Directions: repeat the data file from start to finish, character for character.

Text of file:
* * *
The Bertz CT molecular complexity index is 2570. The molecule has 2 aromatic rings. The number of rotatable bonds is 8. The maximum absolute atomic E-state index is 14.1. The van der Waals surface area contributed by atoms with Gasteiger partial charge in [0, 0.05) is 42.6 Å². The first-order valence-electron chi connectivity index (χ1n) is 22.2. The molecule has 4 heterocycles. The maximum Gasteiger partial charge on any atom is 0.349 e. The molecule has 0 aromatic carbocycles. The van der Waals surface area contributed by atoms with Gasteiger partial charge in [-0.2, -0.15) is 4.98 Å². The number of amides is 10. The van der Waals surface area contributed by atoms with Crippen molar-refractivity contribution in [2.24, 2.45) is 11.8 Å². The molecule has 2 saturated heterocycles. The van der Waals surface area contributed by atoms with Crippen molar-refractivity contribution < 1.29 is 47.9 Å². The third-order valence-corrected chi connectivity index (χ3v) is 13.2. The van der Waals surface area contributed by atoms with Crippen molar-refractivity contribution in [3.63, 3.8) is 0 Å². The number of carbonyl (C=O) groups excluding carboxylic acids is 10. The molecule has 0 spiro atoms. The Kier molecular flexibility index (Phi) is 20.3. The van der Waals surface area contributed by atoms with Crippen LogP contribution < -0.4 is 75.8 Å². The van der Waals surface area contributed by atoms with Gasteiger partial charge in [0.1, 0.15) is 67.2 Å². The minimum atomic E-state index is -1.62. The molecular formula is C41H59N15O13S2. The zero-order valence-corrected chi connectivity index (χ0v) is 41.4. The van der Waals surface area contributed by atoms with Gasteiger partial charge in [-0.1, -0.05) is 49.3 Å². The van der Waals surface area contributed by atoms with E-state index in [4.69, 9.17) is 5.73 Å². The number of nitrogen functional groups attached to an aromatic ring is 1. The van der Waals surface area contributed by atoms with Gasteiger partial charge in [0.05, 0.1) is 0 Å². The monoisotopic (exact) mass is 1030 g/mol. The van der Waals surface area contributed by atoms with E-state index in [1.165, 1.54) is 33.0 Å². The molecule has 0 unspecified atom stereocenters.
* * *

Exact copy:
The Bertz CT molecular complexity index is 2570. The molecule has 2 aromatic rings. The number of rotatable bonds is 8. The maximum absolute atomic E-state index is 14.1. The van der Waals surface area contributed by atoms with Gasteiger partial charge in [0, 0.05) is 42.6 Å². The first-order valence-electron chi connectivity index (χ1n) is 22.2. The molecule has 4 heterocycles. The maximum Gasteiger partial charge on any atom is 0.349 e. The molecule has 0 aromatic carbocycles. The van der Waals surface area contributed by atoms with Gasteiger partial charge in [-0.2, -0.15) is 4.98 Å². The number of amides is 10. The van der Waals surface area contributed by atoms with Crippen molar-refractivity contribution in [2.24, 2.45) is 11.8 Å². The molecule has 2 saturated heterocycles. The van der Waals surface area contributed by atoms with Crippen molar-refractivity contribution < 1.29 is 47.9 Å². The third-order valence-corrected chi connectivity index (χ3v) is 13.2. The van der Waals surface area contributed by atoms with Crippen molar-refractivity contribution in [3.63, 3.8) is 0 Å². The number of carbonyl (C=O) groups excluding carboxylic acids is 10. The molecule has 0 spiro atoms. The Kier molecular flexibility index (Phi) is 20.3. The van der Waals surface area contributed by atoms with Crippen LogP contribution < -0.4 is 75.8 Å². The van der Waals surface area contributed by atoms with Gasteiger partial charge in [0.1, 0.15) is 67.2 Å². The minimum atomic E-state index is -1.62. The molecular formula is C41H59N15O13S2. The zero-order valence-corrected chi connectivity index (χ0v) is 41.4. The van der Waals surface area contributed by atoms with Gasteiger partial charge in [-0.1, -0.05) is 49.3 Å². The van der Waals surface area contributed by atoms with E-state index in [4.69, 9.17) is 5.73 Å². The number of nitrogen functional groups attached to an aromatic ring is 1. The van der Waals surface area contributed by atoms with Gasteiger partial charge in [0.05, 0.1) is 0 Å². The monoisotopic (exact) mass is 1030 g/mol. The van der Waals surface area contributed by atoms with E-state index in [1.165, 1.54) is 33.0 Å². The molecule has 0 unspecified atom stereocenters.